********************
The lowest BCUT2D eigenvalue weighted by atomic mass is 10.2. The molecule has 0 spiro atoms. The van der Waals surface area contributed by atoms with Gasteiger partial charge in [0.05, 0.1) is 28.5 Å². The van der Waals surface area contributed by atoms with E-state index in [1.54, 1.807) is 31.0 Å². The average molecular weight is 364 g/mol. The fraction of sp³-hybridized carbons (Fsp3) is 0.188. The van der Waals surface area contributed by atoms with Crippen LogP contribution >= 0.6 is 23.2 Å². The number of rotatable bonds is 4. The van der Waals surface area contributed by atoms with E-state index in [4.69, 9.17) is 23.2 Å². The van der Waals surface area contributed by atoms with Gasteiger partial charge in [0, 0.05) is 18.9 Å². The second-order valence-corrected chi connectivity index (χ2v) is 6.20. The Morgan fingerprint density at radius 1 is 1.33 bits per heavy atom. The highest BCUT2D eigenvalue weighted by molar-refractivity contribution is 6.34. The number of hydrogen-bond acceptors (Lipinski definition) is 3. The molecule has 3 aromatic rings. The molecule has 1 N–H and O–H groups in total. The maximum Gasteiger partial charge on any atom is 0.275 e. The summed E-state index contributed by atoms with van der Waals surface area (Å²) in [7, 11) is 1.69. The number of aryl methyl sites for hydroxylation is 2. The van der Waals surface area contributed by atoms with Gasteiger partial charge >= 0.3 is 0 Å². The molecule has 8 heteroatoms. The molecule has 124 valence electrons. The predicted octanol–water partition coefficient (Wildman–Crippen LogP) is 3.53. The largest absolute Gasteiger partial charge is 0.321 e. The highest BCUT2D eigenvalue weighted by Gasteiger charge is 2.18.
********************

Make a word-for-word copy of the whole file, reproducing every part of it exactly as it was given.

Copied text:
The lowest BCUT2D eigenvalue weighted by atomic mass is 10.2. The molecule has 0 spiro atoms. The van der Waals surface area contributed by atoms with Gasteiger partial charge in [0.05, 0.1) is 28.5 Å². The van der Waals surface area contributed by atoms with E-state index in [1.54, 1.807) is 31.0 Å². The average molecular weight is 364 g/mol. The fraction of sp³-hybridized carbons (Fsp3) is 0.188. The van der Waals surface area contributed by atoms with Crippen LogP contribution >= 0.6 is 23.2 Å². The number of rotatable bonds is 4. The van der Waals surface area contributed by atoms with E-state index in [4.69, 9.17) is 23.2 Å². The van der Waals surface area contributed by atoms with Gasteiger partial charge in [0, 0.05) is 18.9 Å². The second-order valence-corrected chi connectivity index (χ2v) is 6.20. The Morgan fingerprint density at radius 1 is 1.33 bits per heavy atom. The highest BCUT2D eigenvalue weighted by molar-refractivity contribution is 6.34. The number of hydrogen-bond acceptors (Lipinski definition) is 3. The molecule has 3 aromatic rings. The molecule has 1 N–H and O–H groups in total. The maximum Gasteiger partial charge on any atom is 0.275 e. The summed E-state index contributed by atoms with van der Waals surface area (Å²) in [7, 11) is 1.69. The number of aryl methyl sites for hydroxylation is 2. The van der Waals surface area contributed by atoms with Gasteiger partial charge >= 0.3 is 0 Å². The molecule has 8 heteroatoms. The molecule has 124 valence electrons. The predicted octanol–water partition coefficient (Wildman–Crippen LogP) is 3.53. The largest absolute Gasteiger partial charge is 0.321 e. The highest BCUT2D eigenvalue weighted by Gasteiger charge is 2.18.